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Good boy, Zeus!


by Trinity Gruenberg

    A Wadena County Sheriff’s deputy is getting ready to retire this spring. He just may be the most liked deputy in the department. He’s furry, four legged and barks.

    K9 Zeus, a 9-year-old German Shepherd, has served for the Wadena County Sheriff’s Office the last 8 years. He has taken drugs off the streets, apprehended suspects, tracked people who have wondered off and protected his handler Sergent Bryan Savaloja.

    He’s a certified narcotics dog, trained in apprehension as well as search and rescue, making him a valuable tool for the department. He also is involved in public relations with the community and visits Wadena County schools, fairs and organizations. 

    Zeus works a lot of nights when drug activity is at its highest, but he can be called on at any time. 

    “He has been an awesome dog for us. He is the only one out of his class that is still working,” said Sheriff Mike Carr.

    Zeus has been on the department for 8 years. He was finished with classes and certified on  June 17, 2010, the day the EF4 tornado hit Wadena.

    Savaloja was able to pick him up from training and spend a few weeks with him to become acquainted before they spent another 13 weeks of training together. 

    “Nobody told me, when I got Zeus, that he had never been in a house or had seen a set of stairs. I had to housebreak a fully grown dog. It was about two years before he was comfortable with stairs,” shared Savaloja. “If we had to search a house with stairs, I had to hold on because he only had one speed, fast.”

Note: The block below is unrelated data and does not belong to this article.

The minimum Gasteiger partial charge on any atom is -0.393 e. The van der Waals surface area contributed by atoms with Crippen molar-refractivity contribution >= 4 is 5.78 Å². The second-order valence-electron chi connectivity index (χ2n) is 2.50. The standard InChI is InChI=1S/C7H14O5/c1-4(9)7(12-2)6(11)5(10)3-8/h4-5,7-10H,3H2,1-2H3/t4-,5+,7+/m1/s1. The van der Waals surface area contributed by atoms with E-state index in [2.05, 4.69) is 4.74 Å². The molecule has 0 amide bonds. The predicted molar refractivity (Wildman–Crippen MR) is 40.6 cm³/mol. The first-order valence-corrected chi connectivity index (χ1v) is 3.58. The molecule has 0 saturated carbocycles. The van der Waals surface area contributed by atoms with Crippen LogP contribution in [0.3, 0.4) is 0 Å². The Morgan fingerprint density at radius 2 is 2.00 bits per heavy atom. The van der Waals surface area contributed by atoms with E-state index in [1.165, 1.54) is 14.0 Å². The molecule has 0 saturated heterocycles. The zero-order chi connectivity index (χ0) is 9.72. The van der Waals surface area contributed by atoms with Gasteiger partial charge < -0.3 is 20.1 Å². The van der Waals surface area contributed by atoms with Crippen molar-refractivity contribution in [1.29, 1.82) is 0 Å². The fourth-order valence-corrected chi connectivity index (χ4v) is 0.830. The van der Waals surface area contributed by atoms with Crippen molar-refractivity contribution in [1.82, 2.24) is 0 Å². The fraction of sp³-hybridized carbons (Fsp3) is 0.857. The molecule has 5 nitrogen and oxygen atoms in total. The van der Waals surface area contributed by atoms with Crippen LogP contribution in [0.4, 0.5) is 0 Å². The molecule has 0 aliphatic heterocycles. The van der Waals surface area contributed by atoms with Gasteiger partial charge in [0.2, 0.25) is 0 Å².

Now that he’s pushing 10, Savaloja is more careful about how Zeus works as well as preparing him for retirement. The sheriff’s department wants him to enjoy time just being a normal dog. 

    Zeus will have a retirement party, with cake, when the time comes. 

    “He liked doing narcotics. When I start giving him the commands he goes berserk. He’s got a good nose on him, and he likes doing it,” said Savaloja.

    Zeus knows his job. Whether Savaloja brings out the tracking harness or the bite sleeve, he is amped and ready to work. Savaloja turns it into a game for Zeus, which makes it fun for him and keeps his interest and focus.

    His favorite reward is his ball.

    “All he cares about is getting something when he’s done what I’ve asked,” said Savaloja.

    “He’s an exciting dog. Always jacked up and ready to go,” said Carr. “To him, everything is fun.”

    At home he is just a normal dog. . .

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